Should I move to a fixed or discounted deal?

As mentioned, there are some fixed and discounted deals available from some energy suppliers. According to MoneySavingExpert, unless you can fix at 2% less than the current price cap, it’s predicted that you’ll pay more than staying on the price cap.

It’s also worth contacting your particular energy supplier and asking if there are any deals they are offering that might be worth considering. Here are a few deals that are currently available but bear in mind that these are frequently changing:

The tariff that’s most likely to be worth considering is E.on Next’s Next Pledge, which is available to new and existing customers. You must be happy to have a smart meter installed or already have one in place to qualify for this deal. The tariff isn’t a fix, as it stands at 3% less than every price cap for a 12-month term (so it moves in line with the price cap, which is reviewed every three months) with £50 dual-fuel exit fees. The price changes each quarter in line with the price cap changes.

Another is Ecotricity’s Green one-year fix which is fixed at 9% less than the current price cap and is available for new and existing customers, and the cheapest fixed-rate deal on the market at present. You must have a smart meter installed to be eligible for this deal.

If you’re an Octopus Energy customer, its Octopus Tracker tariff is linked to changing wholesale costs, which has meant that in recents customers’ bills have been quite a bit lower than the price cap.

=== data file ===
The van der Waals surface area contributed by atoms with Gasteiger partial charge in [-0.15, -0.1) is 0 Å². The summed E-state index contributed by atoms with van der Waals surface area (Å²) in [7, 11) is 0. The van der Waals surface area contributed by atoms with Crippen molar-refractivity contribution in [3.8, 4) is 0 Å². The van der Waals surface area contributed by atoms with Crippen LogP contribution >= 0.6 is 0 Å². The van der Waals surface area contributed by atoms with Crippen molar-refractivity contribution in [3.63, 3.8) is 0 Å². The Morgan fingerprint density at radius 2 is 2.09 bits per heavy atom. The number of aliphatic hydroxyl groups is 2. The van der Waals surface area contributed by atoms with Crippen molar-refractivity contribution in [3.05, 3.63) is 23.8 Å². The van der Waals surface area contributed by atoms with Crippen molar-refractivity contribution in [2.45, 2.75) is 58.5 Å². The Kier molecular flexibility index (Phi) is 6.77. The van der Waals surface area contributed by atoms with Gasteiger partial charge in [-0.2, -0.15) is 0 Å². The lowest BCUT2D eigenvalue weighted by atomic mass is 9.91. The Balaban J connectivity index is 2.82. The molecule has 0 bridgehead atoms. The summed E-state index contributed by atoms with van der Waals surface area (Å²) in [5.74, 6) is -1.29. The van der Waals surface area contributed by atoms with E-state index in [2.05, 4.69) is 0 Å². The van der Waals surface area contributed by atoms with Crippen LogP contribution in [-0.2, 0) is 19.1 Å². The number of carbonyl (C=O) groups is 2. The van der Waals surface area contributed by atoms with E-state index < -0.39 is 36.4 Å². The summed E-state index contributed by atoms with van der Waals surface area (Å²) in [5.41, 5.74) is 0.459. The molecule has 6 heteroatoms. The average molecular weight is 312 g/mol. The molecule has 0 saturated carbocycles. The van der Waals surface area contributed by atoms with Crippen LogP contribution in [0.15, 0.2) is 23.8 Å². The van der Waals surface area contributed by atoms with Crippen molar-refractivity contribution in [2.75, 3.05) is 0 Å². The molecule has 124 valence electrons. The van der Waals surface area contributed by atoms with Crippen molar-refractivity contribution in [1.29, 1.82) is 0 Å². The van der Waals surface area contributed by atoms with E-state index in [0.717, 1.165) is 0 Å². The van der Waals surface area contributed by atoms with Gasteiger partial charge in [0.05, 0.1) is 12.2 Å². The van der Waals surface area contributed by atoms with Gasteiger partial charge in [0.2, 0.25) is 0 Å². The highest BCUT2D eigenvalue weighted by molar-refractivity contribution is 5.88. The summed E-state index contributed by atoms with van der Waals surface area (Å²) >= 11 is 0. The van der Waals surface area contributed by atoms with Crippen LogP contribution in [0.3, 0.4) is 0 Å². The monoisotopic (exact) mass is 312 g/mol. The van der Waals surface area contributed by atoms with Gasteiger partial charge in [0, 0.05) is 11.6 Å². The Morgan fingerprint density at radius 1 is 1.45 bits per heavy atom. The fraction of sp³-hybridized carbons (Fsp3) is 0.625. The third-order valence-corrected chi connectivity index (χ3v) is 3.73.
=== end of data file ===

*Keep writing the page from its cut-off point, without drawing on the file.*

There are other fixed and discounted tariffs available, but they don’t necessarily offer a decent enough discount on the price cap to be worth considering, or come with onerous conditions attached. Keep an eye on your provider’s tariffs to see if any come up that are worth considering.

Figures were correct at time of writing (24.05.2024)

What can you do if you’re struggling to pay your energy bills?

It’s an extremely tough time for households battling rising costs across the board, from energy to food and other general utilities. As a first step, it’s worth contacting your energy provider if you’re struggling and slipping into the red. They may be able to help with a payment plan, or make other suggestions. Read more in our article What can you do if you can’t pay your energy bills?

If you were born on or before 26 September 1955, check if you’re entitled to the Winter Fuel payment. This is a tax-free amount of between £100 and £300 to help pay your heating bills over winter, and the amount you receive depends on your age and anyone else in your household.

The government will also give an extra £300 to those receiving the Winter Fuel payment, with a further £150 payment to those receiving disability benefits.

Alternatively, you may be able to get money off under the Warm Home Discount Scheme, which is a one-off £140 discount on your electricity bill paid to your supplier between September and March. Find out more in our guide Are you eligible for help with heating costs?

If your home is poorly insulated, you may be able to make improvements through installing insulation. You can find tips on how to reduce your energy bills in our article Energy saving tips: how to reduce your bills.

It’s also well worth checking whether you might be able to reduce some of your other outgoings, so you can free up a bit of extra cash to help you cover rising energy costs. Our article Seven ways to save on your household bills explains how you may be able to make savings.